Russian roulette and the fight to be next PM: Sniping and Jewish Agency crisis

There was an interesting divergence of explanations on offer this week as to why the Russians are suddenly trying to shut down the Agency


Israeli president Isaac Herzog at a conference at the President's House to mark Awareness Day for the Disappearance of Yemeni Children on June 21, 2022 in Jerusalem. Photo by Olivier Fitoussi/Flash90

July 28, 2022 11:42

After half a year living in a suite in the Waldorf-Astoria Hotel, American Ambassador Tom Nides finally moved into his new residence in Jerusalem in May.

Back in the last days of the Trump administration, former US Ambassador David Friedman sold the old residence in Herzliya to the late casino mogul Sheldon Adelson.

Mr Friedman, who had orchestrated the historic decision by Donald Trump to move the American embassy from Tel Aviv, wanted to ensure that his successor would live in Jerusalem and succeeded in causing a real-estate headache for the embassy.

The new residence is a far cry from the massive villa on a clifftop overlooking the Mediterranean. It’s a rather ugly, nondescript and brand-new small residential block in the German Colony, with a tiny garden capable of holding at best a couple of dozen guests.

But Mr Nides, an irrepressible Minnesotan, set about hosting immediately. On one of the first nights he had Israel’s three power-couples over for dinner. President Isaac Herzog, Prime Minister Naftali Bennett and alternate-prime minister and Foreign Minister Yair Lapid and their spouses.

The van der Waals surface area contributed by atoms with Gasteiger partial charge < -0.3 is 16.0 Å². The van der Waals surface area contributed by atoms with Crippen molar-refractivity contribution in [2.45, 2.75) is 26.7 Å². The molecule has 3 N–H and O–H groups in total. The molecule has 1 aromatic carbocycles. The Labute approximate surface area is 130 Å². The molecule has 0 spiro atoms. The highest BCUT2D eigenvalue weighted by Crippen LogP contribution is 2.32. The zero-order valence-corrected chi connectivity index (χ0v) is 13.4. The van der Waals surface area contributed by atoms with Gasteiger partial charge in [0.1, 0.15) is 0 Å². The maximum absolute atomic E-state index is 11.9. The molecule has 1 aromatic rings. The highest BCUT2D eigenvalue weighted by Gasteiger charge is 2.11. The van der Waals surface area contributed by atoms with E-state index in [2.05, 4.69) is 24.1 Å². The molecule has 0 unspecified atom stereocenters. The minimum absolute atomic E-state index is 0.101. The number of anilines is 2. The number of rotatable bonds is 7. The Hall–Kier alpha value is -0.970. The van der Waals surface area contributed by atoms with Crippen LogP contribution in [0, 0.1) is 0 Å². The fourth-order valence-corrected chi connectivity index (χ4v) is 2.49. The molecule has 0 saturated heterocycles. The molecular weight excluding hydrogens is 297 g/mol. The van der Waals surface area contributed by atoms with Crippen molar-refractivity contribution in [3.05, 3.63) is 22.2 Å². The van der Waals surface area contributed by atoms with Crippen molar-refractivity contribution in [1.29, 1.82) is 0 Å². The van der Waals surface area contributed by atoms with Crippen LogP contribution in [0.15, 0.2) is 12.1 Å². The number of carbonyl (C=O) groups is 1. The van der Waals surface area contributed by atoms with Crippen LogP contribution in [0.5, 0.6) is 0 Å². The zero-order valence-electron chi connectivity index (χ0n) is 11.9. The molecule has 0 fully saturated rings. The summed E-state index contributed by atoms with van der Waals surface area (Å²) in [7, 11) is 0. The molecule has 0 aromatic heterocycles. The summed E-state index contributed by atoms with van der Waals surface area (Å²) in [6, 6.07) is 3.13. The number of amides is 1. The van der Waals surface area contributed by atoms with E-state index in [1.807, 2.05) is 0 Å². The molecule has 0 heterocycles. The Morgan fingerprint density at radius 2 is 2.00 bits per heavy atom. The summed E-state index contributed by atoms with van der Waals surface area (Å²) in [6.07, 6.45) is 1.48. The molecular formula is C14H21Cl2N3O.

The coalition was holding on by a thread but it was a cheerful evening. Mr Nides congratulated the government’s two leaders that they had achieved a tremendous thing by putting together the most unlikely of coalitions.

President Joe Biden was about to come to Israel and the ambassador wanted to impress upon them that the administration was invested in their government. By the time Mr Biden arrived, Messrs Bennett and Lapid had already switched places. Two months after that peaceful night in Jerusalem, the three main guests remain on cordial terms but they, or rather their teams, are also briefing against each other.

The tension between Mr Lapid and his predecessor is easier to understand. Those close to Mr Bennett have heard from him in recent weeks that while he has no regrets over handing over the reins, per their coalition agreement, he is not convinced that Mr Lapid has sufficient focus both to continue Israel’s multi-level campaign against Iran and to fight an election campaign in the hope of preventing Benjamin Netanyahu’s return to the prime minister’s office.